A CHANCE meeting with BJP chief Nitin Gadkari proved to be very productive. But it has left me confused. I found him saying more or less what the leftists uphold. I wondered whether their ideological differences had got rubbed on him and the BJP after their joint boycott of parliament and joint demonstrations over the past few months.

Gadkari too talked about overhauling the system, lifting the living standards of the lower half and criticising the successive governments since independence for not doing anything for the poor. At one stage, he said he was a leftist. Yet he made one thing clear lest he thought he had given me a wrong impression. He is a cent percent RSS pracharak and was proud to be so. “I wear kakhi knickers and I feel elated when I stand in a shaka,” he said.

I felt confused on yet another point. He admitted to the infighting taking place in his party. “They are already staking their claim to the prime minister’s gaddi. I have told them that I am not a candidate.” Yet he had no doubt that his party would lead the next coalition government at the centre.

Gadkari assessed that the National Democratic Alliance (NDA) would get 200 seats in the 526-member Lok Sabha. At present the NDA’s strength is 114. “Once we cross the figure of 150, you would see how the political parties rush to join the NDA.” He was confident about the Akali Dal’s support and even expected Jayalalithaa’s AIADMK to come to their side.

The BJP president had no hesitation in admitting that his party would need to get the Muslim vote if it wanted to make the majority. Turning towards me, he said: “You people have spread the impression that we are anti-Muslim. The Hindutva does not mean hostility towards Islam. Our priority is nationalism.” I corrected him by saying the country should be the priority, instead of nationalism. He said: “Yes, the country,” and elucidated that Hindutva meant a pluralistic society which took pride in the spirit of accommodation and the sense of tolerance.

And then he singled out the Congress Party for all that had gone wrong with the country. “It is a party of manipulators and conspirators and it was the Congress which had divided the country into secular and non-secular parts.” The Congress had done little for the Muslims either in the field of education, health or employment. It has used them only as a vote bank, he reiterated.

“And see what is happening? They pick up some boys from among the Muslim youth and dub them as terrorists. Certain crimes are framed against them so that a particular act of terrorism had ready-made perpetrators. What choice do the poor Muslims have?” The police has done the greatest harm to the community by filing false cases against them, added Gadkari.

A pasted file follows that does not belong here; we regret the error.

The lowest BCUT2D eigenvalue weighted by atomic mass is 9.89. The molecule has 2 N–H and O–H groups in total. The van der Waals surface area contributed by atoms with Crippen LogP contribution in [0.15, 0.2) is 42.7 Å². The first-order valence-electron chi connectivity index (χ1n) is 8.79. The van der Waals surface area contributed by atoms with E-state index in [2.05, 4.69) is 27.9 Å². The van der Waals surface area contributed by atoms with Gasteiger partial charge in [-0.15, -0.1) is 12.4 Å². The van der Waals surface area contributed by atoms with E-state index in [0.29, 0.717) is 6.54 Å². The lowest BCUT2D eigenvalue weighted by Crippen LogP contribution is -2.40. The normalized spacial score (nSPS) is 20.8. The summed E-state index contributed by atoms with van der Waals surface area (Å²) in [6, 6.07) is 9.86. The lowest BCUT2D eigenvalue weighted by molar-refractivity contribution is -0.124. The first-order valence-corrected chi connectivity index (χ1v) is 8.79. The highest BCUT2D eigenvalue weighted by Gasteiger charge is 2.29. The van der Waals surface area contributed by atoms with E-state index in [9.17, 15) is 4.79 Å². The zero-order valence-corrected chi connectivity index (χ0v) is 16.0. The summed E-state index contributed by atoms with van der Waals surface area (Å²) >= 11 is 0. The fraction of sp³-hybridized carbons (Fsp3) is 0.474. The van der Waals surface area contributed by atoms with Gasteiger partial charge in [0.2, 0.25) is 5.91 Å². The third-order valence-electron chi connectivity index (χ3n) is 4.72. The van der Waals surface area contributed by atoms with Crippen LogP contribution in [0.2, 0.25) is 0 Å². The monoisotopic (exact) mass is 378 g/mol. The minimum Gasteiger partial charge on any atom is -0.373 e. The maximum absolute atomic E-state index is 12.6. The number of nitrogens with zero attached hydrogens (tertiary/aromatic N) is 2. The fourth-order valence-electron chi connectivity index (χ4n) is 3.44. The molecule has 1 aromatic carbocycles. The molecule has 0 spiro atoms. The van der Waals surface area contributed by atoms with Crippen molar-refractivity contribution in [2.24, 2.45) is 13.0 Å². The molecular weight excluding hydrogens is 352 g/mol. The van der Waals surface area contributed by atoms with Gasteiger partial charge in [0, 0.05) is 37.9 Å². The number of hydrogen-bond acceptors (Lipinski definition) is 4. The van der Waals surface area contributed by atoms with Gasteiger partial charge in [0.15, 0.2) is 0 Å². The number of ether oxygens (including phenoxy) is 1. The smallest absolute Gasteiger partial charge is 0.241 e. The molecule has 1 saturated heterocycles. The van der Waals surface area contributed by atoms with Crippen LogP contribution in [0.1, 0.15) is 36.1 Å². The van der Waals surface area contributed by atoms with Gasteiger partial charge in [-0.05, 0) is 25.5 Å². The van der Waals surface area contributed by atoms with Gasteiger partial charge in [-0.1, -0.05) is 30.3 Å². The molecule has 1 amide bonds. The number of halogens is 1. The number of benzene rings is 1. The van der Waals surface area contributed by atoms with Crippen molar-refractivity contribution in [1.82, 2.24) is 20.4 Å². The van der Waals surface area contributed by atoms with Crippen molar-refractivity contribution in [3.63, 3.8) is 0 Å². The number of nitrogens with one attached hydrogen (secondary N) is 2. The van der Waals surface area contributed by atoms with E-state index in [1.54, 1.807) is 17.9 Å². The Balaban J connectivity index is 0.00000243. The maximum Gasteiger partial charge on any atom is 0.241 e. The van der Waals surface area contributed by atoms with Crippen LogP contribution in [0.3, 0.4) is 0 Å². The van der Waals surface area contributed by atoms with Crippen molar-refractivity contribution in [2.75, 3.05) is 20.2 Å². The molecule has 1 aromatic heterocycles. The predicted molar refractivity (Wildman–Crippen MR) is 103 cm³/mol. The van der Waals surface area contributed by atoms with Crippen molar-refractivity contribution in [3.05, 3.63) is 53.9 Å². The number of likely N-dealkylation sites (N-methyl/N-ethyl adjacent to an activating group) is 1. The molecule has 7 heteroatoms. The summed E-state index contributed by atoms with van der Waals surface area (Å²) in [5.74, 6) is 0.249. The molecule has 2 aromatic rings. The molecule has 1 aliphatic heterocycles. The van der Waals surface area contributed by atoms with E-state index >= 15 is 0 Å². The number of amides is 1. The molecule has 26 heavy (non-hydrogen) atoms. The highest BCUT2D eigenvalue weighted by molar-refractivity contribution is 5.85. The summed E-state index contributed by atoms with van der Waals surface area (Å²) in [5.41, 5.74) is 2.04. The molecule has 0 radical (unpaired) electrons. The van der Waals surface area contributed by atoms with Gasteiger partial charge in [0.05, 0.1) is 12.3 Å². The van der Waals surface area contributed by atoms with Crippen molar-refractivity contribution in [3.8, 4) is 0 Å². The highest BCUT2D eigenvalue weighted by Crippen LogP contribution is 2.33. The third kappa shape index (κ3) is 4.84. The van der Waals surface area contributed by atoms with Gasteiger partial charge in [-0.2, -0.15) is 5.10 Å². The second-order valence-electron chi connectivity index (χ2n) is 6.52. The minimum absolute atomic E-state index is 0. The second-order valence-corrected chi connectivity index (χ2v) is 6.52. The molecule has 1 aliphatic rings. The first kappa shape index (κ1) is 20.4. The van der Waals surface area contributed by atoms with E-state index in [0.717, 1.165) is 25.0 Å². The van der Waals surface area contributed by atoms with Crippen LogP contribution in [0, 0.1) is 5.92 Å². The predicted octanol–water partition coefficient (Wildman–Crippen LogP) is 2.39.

He was, however, vocal about one thing. “If ever India had a Muslim majority, it would be converted into an Islamic state. Islam does not know secularism.” More or less, a similar remark was made by the then Prime Minister Atal Behari Vajpayee when I was a member of the Rajya Sabha. “India is secular because it is a Hindu majority state. The day Muslims have a majority, they will convert it into an Islamic stage. See the world over where the Muslims are in a majority.”
Only on Gujarat, did Gadkari make some observations off the record. But he claimed that the state chief minister Narendra Modi would sweep the assembly election once again. “The state is on the top of development in the country,” said Gadkari, in support of his claim.

It was three years ago when I met Gadkari—the only time—when he and I were on the same dais to inaugurate a Marathi newspaper which has folded up since. He recognized me instantly in the waiting lounge of the airport and inquired about my wellbeing. This was in sharp contrast to most Congress leaders, whom I know intimately, just look through me even when I have wanted to talk to them. True, they are politically powerful and make no bones about it. They emit an air of arrogance and authority.

Gadkari was effusive and conversed for half an hour. I found him a down-to-earth person who was miles apart from me ideologically but was not defensive about his views. Even otherwise, I did not find him debating his pronouncements by raising his voice which would have lessened the impact. A gleam in his eyes was at times more expressive than what he said in words. Those in the BJP should know this. I congratulated him for getting another term as the BJP chief. “I pleaded with none. Nor did I stand in the queue to ask for the position. It has come to me without asking for or canvassing,” said Gadkari.

The BJP chief wanted best of relations with Pakistan. “I have told the Pakistanis that both of us should live peacefully as neighbours and jointly fight against poverty. They are wasting money on buying weapons and so on. Imagine the crop the two countries can reap if the money is diverted towards ploughs, tools and technology, instead of guns, tanks and ammunition,” he said. Yet, he made it clear that the greatest enemy of the world was Muslim fundamentalism and he was sorry to see Pakistan getting contaminated by it.

Gadkari does not like China. Even during his visit to the country, he said, he was unhappy because “they think no end of themselves.” He has been hurt by some anti-India remarks he had heard. “We can become friends of Pakistan, but not China which has unlimited ambitions,” said Gadkari. These were, more or less, the words which Lal Bahadur Shastri had used when he, as Home Minister, visited the forward areas after the India-China war in 1962. I was his press officer.

I had to end my roving conversation with the BJP chief because the plane had landed at Delhi. “Whenever you want I can come down to your house and resume our talk,” said Gadkari in his earthy way.